Illinois Issues

Disparate entities say laws in this area need to change at the state and national levels.

Anti-Madigan effort fails to sway House members in speaker election.

Campus communities in the state feel the consequences of drastic higher education cuts. 

Illinois Issues: New Laws In 2017

Jan 1, 2017

Nearly 200 new laws go into effect in Illinois on January 1.   

The state still doesn’t have a budget. A stopgap spending plan, which was approved over the summer, will end on January 1, leaving social service agencies, institutions of higher education and others in the lurch.

But, in the past year, legislators did approve hundreds of pieces of legislation, which the governor signed. Nearly 200 laws will go into effect at the start of the new year — close to the number that went into effect at the start of each of the past three years.

Several long-serving lawmakers are retiring from the General Assembly when their terms end in January.  

Between now and the time they leave office, Illinois Issues editor Jamey Dunn will catch up with some of them for exit interviews reflecting on the time they spent as legislators.

A proposed amendment to the state’s constitution would protect money set aside for transportation projects. Supporters say the change is needed because money that's supposed to be earmarked for building roads has gone to other expenses over the years. But the amendment could allow some of those practices to continue, while endangering other popular programs. 

Before he ran for governor, Bruce Rauner described a plan to use funding for social services as a “wedge” issue to persuade Democrats to support anti-union proposals. The fact that lawmakers did nothing to address the rollback of the temporary income tax increase, which was passed in 2011, set the stage for him to try out his strategy.

Teen pregnancy rates are going down in Illinois and across the nation because teens are having less sex, and when they do, they’re using contraception more often. The reasons behind these changes in behavior are harder to pinpoint.  

Illinois Issues: Legislative Checklist

Sep 18, 2016

Gov. Bruce Rauner has taken action on hundreds of bills over the summer. He signed most of them into law, but he also made some high-profile vetoes. 

Illinois Issues: Mike Madigan and the "Party of Economic Opportunity"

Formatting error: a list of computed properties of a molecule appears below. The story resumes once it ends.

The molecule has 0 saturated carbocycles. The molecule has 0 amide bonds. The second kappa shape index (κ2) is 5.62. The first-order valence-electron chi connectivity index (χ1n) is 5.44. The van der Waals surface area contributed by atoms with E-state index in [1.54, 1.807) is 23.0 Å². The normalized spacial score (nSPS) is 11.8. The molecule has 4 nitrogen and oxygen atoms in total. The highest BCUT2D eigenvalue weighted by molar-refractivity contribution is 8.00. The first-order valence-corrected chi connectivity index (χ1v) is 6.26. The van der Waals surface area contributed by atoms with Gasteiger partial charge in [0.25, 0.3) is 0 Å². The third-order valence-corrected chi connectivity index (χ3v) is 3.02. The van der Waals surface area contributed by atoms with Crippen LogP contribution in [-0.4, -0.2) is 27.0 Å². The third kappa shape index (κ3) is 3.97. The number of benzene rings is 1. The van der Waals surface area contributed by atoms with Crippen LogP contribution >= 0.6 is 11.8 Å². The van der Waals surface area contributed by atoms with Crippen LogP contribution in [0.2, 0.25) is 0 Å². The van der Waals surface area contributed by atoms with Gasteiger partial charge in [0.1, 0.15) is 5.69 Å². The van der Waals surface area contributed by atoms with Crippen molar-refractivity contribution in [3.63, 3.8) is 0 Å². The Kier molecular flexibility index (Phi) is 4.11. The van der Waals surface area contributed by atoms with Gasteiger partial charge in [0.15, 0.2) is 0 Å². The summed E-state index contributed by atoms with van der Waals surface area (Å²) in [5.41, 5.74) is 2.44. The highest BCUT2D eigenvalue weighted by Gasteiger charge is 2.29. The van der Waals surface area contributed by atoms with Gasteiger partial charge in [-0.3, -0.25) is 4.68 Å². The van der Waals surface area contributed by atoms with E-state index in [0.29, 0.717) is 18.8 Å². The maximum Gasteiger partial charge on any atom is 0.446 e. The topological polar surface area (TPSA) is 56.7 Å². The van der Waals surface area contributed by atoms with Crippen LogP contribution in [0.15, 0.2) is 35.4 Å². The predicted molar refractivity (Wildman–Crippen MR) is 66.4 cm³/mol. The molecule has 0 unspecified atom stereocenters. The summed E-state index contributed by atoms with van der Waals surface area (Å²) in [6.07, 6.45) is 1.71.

Sep 9, 2016
Illinois Issues

This week, we’re revisiting an Illinois Issues interview with House Speaker Michael Madigan — from 1988.

The most recent attempt at changing the way legislative districts are drawn might have had a shot — had only the proposal left the auditor general out of the equation. 

Who should pay for the Illinois courts?

The state’s heroin crisis has captured headlines and the attention of lawmakers. But in the past few years, the number of methamphetamine lab busts has crept back up, and law enforcement officials say the drug is also coming into the state from Mexico. 

Bipartisan working groups are currently trying to find a way out of the budget impasse. But the crisis could have been prevented long before the battle between Gov. Bruce Rauner and Democratic leaders began.

Analysis — Last month, House Speaker Michael Madigan stood in his chamber and delivered a speech on his perspective of the budget impasse.

“The fact is, the current budget crisis was completely avoidable. While this crisis was avoidable, Gov. Rauner has refused to put an end to the crisis,” Madigan said.

Illinois is one of only eight states with a flat income tax. The reasons can be traced to the state’s first-ever successful attempt at putting an income tax in place.  

An effort to change the current tax structure is underway, but supporters face a fast-approaching deadline.  

Cities in Illinois and across the country have laws regulating panhandling. But courts are tossing them out, and Springfields ordinance could be next. How can local governments balance First Amendment rights and maintaining public order? 

A couple of legislative primary races are serving as stand-ins for the political struggle between the governor and Democratic leaders. 

Commentary — Might we be seeing light at the end of the tunnel? Or is it the headlamps of the ongoing train wreck that is Illinois, picking up speed? Such questions came to mind listening to Gov. Bruce Rauner’s State of the State address last week.

Gov. Bruce Rauner says he wants to get the state out of legal agreements called consent decrees. The deals are a big part of the reason the government is still operating without a budget; they also impact the lives of thousands of Illinois residents. But unless you are affected by one, you've probably never heard of them. 

The Illinois Constitution turns 45 on December 15. As the document reaches its birthday, Charlie Wheeler looks at the ways it modernized government. 

Many Illinois nurses are nearing retirement. Baby Boomers in the state are also aging and may need more care. Will there be enough nurses to meet the demand?

Illinois' leaders have yet to present a plan for a balanced budget. The longer they wait, the harder the task will be. 

Illinois has more than $100 billion in pension debt. So far, attempts to fix it have been mostly illegal.